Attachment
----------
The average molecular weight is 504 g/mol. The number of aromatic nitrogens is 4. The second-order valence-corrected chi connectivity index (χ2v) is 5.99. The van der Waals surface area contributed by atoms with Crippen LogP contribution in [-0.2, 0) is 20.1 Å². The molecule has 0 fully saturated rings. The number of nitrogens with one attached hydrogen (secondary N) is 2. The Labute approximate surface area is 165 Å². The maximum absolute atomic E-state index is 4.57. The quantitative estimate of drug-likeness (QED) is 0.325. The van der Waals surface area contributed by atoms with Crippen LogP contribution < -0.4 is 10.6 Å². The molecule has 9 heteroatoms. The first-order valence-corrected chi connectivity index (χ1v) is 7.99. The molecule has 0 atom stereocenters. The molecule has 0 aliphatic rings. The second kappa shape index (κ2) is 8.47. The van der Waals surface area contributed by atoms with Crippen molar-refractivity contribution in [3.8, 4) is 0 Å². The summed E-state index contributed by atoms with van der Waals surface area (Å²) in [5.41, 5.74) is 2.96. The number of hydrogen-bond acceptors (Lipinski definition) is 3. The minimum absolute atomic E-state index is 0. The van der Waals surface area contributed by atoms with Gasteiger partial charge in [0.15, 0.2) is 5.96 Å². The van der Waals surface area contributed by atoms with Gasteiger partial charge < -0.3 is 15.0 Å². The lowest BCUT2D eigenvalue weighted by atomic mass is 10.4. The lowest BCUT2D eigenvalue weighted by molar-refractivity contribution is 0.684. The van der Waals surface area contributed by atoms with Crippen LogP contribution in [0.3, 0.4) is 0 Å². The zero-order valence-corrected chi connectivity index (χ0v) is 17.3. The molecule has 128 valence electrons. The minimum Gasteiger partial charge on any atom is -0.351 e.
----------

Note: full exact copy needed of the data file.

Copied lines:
The average molecular weight is 504 g/mol. The number of aromatic nitrogens is 4. The second-order valence-corrected chi connectivity index (χ2v) is 5.99. The van der Waals surface area contributed by atoms with Crippen LogP contribution in [-0.2, 0) is 20.1 Å². The molecule has 0 fully saturated rings. The number of nitrogens with one attached hydrogen (secondary N) is 2. The Labute approximate surface area is 165 Å². The maximum absolute atomic E-state index is 4.57. The quantitative estimate of drug-likeness (QED) is 0.325. The van der Waals surface area contributed by atoms with Crippen LogP contribution < -0.4 is 10.6 Å². The molecule has 9 heteroatoms. The first-order valence-corrected chi connectivity index (χ1v) is 7.99. The molecule has 0 atom stereocenters. The molecule has 0 aliphatic rings. The second kappa shape index (κ2) is 8.47. The van der Waals surface area contributed by atoms with Crippen molar-refractivity contribution in [3.8, 4) is 0 Å². The summed E-state index contributed by atoms with van der Waals surface area (Å²) in [5.41, 5.74) is 2.96. The number of hydrogen-bond acceptors (Lipinski definition) is 3. The minimum absolute atomic E-state index is 0. The van der Waals surface area contributed by atoms with Gasteiger partial charge in [0.15, 0.2) is 5.96 Å². The van der Waals surface area contributed by atoms with Gasteiger partial charge < -0.3 is 15.0 Å². The lowest BCUT2D eigenvalue weighted by atomic mass is 10.4. The lowest BCUT2D eigenvalue weighted by molar-refractivity contribution is 0.684. The van der Waals surface area contributed by atoms with Crippen LogP contribution in [0.3, 0.4) is 0 Å². The zero-order valence-corrected chi connectivity index (χ0v) is 17.3. The molecule has 128 valence electrons. The minimum Gasteiger partial charge on any atom is -0.351 e.